ROV services firm wins support for the development of pioneering subsea-modelling project .
Despite the extensive array of subsea imaging techniques, there is always demand for greater detail, improved resolution and more flexibility –at a lower cost. Pairing these new techniques with the capabilities of ROVs can be particularly advantageous.
This is what UK-based ROV services company Rovco set out to do when it was launched in Septenber 2016. The company provides ROV support to oil and gas, renewables and other industries, including hydrographic surveys, metocean and environmental surveys, using techniques such as Terrestrial Laser Scanning (TLS) and digital modelling.
However, its newest and most interesting offering is set to bring the process of 3D photogrammetry, also known as image-based modelling (IBM), to the subsea industry. This involves using high-resolution photos of a static object or site area taken from multiple angles and processed to generate a 3D vector model from point cloud data. Doing so allows the system to recreate models of any size or area with very high accuracy, precision and detail, as well as in true colour. Although IBM has been used in a number of other applications – architecture and archaeology being fields of early uptake – it has so far seen less interest from the subsea industry. Because measurements are taken throughout the collection process, surveyors are able to constrain the model to real-world dimensions. This feature allows a number of additional metrics such as distance measurements between structure points, surface area and volume calculations, the ability to overlay CAD drawings or other survey data and the ability to compare past and present models to determine areas of change.
Rovco chief executive and founder Brian Allen told InnovOil that the firm had done side-by-side studies of TLS and 3D photogrammetry, and that if calibrated correctly, the latter could be as accurate as TLS, while remaining more cost effective. Even complex shapes, such as chain moorings, can be rendered with very high accuracy, he added. The technique is particularly useful when assessing the structural integrity and condition of small or medium-sized pieces of equipment. Unlike an ROV survey, where engineers must pore over many hours of video footage and compare low-resolution images over several surveys, 3D photogrammetry is capable of capturing minute changes. Millimetre movements in equipment such as a subsea valves for example, can be identified and tracked over time using multiple surveys and models, greatly enhancing the quality of data available to asset managers. Current surveys are conducted via a custom camera set up twinned with a survey-class SubAtlantic Mojave ROV.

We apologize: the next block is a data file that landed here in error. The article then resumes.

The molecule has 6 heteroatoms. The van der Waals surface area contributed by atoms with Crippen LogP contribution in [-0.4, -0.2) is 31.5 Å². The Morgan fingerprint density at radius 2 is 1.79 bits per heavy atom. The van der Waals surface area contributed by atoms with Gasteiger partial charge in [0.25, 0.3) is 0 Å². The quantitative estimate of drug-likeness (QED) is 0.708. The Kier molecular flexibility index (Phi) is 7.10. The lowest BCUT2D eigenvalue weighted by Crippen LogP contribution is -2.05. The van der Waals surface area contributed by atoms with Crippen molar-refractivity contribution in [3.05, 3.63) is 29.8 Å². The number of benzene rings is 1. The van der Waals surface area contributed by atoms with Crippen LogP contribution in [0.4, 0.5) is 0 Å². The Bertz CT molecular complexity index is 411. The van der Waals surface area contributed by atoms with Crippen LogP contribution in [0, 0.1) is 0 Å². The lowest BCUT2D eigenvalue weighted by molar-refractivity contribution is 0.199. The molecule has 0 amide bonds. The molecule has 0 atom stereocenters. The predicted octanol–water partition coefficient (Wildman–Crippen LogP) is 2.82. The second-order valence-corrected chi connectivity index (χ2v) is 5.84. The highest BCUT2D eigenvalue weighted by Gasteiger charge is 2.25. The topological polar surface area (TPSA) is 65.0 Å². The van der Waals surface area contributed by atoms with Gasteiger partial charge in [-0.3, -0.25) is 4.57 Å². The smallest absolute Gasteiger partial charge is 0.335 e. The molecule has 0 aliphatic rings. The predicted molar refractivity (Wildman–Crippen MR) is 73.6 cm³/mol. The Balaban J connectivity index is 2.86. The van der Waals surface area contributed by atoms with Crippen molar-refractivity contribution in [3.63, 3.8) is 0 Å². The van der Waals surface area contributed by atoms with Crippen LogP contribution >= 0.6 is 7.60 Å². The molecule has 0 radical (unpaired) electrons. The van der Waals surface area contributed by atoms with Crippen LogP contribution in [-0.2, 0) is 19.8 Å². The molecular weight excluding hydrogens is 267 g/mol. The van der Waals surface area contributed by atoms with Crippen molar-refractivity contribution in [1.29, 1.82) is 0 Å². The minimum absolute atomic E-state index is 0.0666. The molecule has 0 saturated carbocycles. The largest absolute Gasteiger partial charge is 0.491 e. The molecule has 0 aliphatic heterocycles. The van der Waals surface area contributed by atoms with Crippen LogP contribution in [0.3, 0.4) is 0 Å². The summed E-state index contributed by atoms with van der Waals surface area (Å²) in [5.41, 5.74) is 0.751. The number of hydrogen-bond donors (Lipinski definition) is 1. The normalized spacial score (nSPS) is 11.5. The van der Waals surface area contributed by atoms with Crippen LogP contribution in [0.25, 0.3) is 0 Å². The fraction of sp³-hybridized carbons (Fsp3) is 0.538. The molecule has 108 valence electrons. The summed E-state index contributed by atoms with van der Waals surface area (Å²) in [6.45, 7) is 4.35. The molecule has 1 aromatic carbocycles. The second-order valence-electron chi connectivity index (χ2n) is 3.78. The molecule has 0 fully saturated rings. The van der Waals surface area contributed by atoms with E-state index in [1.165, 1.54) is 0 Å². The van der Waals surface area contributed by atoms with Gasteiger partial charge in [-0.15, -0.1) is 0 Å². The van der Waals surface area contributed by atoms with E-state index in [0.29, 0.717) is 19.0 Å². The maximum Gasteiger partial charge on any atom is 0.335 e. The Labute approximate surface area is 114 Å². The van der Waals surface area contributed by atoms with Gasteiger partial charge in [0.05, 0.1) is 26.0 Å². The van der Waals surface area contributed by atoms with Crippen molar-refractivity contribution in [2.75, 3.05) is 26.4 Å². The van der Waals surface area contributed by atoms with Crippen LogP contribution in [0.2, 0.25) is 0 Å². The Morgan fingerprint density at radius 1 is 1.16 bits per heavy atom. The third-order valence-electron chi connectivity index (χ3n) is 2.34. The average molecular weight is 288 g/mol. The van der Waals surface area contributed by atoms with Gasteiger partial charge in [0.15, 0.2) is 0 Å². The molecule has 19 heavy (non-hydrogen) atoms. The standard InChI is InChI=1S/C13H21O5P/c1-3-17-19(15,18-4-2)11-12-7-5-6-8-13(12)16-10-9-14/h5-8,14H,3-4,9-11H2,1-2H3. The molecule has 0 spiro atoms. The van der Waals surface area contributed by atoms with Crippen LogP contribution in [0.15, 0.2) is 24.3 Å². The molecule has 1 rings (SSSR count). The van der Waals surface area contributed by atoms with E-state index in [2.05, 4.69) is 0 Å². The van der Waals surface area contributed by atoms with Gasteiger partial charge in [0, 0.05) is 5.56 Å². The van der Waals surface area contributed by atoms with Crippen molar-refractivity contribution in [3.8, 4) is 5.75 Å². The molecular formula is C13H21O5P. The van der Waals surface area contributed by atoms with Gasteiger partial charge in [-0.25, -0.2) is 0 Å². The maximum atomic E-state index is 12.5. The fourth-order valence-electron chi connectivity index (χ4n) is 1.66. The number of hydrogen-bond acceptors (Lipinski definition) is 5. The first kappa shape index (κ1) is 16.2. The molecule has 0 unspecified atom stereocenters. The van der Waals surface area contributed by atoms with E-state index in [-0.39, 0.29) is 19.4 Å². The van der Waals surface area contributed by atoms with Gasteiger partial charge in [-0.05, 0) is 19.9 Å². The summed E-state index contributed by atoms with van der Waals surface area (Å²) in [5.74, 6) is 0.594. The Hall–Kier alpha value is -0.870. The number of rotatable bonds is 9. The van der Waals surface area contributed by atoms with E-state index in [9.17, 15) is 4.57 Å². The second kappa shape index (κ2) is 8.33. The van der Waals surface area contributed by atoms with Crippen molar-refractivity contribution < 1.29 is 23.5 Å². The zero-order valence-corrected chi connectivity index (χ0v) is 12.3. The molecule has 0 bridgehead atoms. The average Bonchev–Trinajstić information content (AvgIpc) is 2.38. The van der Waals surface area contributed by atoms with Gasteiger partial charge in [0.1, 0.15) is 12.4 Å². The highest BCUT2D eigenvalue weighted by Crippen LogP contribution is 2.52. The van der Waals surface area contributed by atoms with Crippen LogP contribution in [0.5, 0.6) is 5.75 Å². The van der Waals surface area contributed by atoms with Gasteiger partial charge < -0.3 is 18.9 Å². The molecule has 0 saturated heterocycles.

While many applications exist for such modelling, Rovco expects that its clients will typically use it for evaluating their subsea assets for damage, corrosion or determining levels of marine growth. Once developed into a turnkey inspection system, the technology’s developers believe it has the potential to revolutionise the way energy companies manage and inspect their subsea assets, potentially saving hundreds of millions of pounds in subsea inspection costs each year. In December 2016 the company secured funding from Innovate UK as part of the department’s Robotics and Autonomous Systems competition. This backing will allow it to carry out extensive research and development, conduct a full feasibility study of the 3D modelling technique, and take it to the point of being useful as part of a commercial survey.
This phase will be 70% supported by Innovate UK and 30% funded by Rovco, and will take place over the next six months. Allen told InnovOil that this would involve feasibility studies and industrial research, with a view to determining whether the industry is ready to adopt the technology. In a statement, Allen commented: “The feasibility study will allow us to begin the process of further developing our underwater modelling systems which can be deployed by ROVs or AUVs. As the subsea industry enters this new norm of a lower, for longer, oil price, the need for innovative, cost-reducing solutions that provide more meaningful data increases. At the same time vessel size and staff numbers can be reduced, thereby saving costs and lowering associated risks.”
The company will then be seeking further equity investment of around GBP1 million (US$1.2 million) in Q2 2017 as it looks to engage with subsea companies, software developers and universities to become partners in the venture. So far, feedback from the subsea industry for this combined service and hardware package has been “extremely positive.” With the offer of cheaper surveys at a lower cost, Rovco is rightfully optimistic that its technology can have a major impact, and that even the notoriously risk-averse oil and gas industry may be able to accept a bold new survey method.